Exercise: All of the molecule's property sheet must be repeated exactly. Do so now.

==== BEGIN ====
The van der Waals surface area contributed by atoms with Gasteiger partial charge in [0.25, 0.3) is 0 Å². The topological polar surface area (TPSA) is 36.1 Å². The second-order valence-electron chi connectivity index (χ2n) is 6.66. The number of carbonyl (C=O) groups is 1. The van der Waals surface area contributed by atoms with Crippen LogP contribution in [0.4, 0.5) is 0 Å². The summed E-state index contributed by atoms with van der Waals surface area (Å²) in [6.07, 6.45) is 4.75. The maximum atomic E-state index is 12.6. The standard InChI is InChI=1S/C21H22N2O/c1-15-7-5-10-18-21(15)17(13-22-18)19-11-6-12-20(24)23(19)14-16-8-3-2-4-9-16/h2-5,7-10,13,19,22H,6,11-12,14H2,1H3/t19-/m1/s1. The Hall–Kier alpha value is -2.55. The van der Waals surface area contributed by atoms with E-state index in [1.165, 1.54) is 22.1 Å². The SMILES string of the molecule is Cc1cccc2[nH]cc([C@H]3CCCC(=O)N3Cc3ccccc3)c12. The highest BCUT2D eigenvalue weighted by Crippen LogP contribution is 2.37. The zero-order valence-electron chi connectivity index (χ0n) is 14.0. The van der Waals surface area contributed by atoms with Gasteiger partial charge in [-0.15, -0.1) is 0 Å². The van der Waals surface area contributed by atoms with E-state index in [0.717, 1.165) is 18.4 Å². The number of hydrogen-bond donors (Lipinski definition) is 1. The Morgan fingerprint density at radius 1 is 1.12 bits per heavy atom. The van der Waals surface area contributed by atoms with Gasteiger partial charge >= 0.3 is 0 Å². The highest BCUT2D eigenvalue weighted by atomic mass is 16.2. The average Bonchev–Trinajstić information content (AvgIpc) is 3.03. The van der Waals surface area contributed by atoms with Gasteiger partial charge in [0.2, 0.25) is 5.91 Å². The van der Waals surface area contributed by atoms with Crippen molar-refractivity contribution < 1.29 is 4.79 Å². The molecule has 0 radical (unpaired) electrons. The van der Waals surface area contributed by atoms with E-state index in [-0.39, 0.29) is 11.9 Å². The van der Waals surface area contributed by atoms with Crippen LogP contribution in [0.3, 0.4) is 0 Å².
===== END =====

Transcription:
The van der Waals surface area contributed by atoms with Gasteiger partial charge in [0.25, 0.3) is 0 Å². The topological polar surface area (TPSA) is 36.1 Å². The second-order valence-electron chi connectivity index (χ2n) is 6.66. The number of carbonyl (C=O) groups is 1. The van der Waals surface area contributed by atoms with Crippen LogP contribution in [0.4, 0.5) is 0 Å². The summed E-state index contributed by atoms with van der Waals surface area (Å²) in [6.07, 6.45) is 4.75. The maximum atomic E-state index is 12.6. The standard InChI is InChI=1S/C21H22N2O/c1-15-7-5-10-18-21(15)17(13-22-18)19-11-6-12-20(24)23(19)14-16-8-3-2-4-9-16/h2-5,7-10,13,19,22H,6,11-12,14H2,1H3/t19-/m1/s1. The Hall–Kier alpha value is -2.55. The van der Waals surface area contributed by atoms with E-state index in [1.165, 1.54) is 22.1 Å². The SMILES string of the molecule is Cc1cccc2[nH]cc([C@H]3CCCC(=O)N3Cc3ccccc3)c12. The highest BCUT2D eigenvalue weighted by Crippen LogP contribution is 2.37. The zero-order valence-electron chi connectivity index (χ0n) is 14.0. The van der Waals surface area contributed by atoms with Gasteiger partial charge in [-0.15, -0.1) is 0 Å². The van der Waals surface area contributed by atoms with E-state index in [0.717, 1.165) is 18.4 Å². The number of hydrogen-bond donors (Lipinski definition) is 1. The Morgan fingerprint density at radius 1 is 1.12 bits per heavy atom. The van der Waals surface area contributed by atoms with Gasteiger partial charge >= 0.3 is 0 Å². The highest BCUT2D eigenvalue weighted by atomic mass is 16.2. The average Bonchev–Trinajstić information content (AvgIpc) is 3.03. The van der Waals surface area contributed by atoms with Gasteiger partial charge in [0.2, 0.25) is 5.91 Å². The van der Waals surface area contributed by atoms with Crippen molar-refractivity contribution < 1.29 is 4.79 Å². The molecule has 0 radical (unpaired) electrons. The van der Waals surface area contributed by atoms with E-state index in [-0.39, 0.29) is 11.9 Å². The van der Waals surface area contributed by atoms with Crippen LogP contribution in [0.3, 0.4) is 0 Å².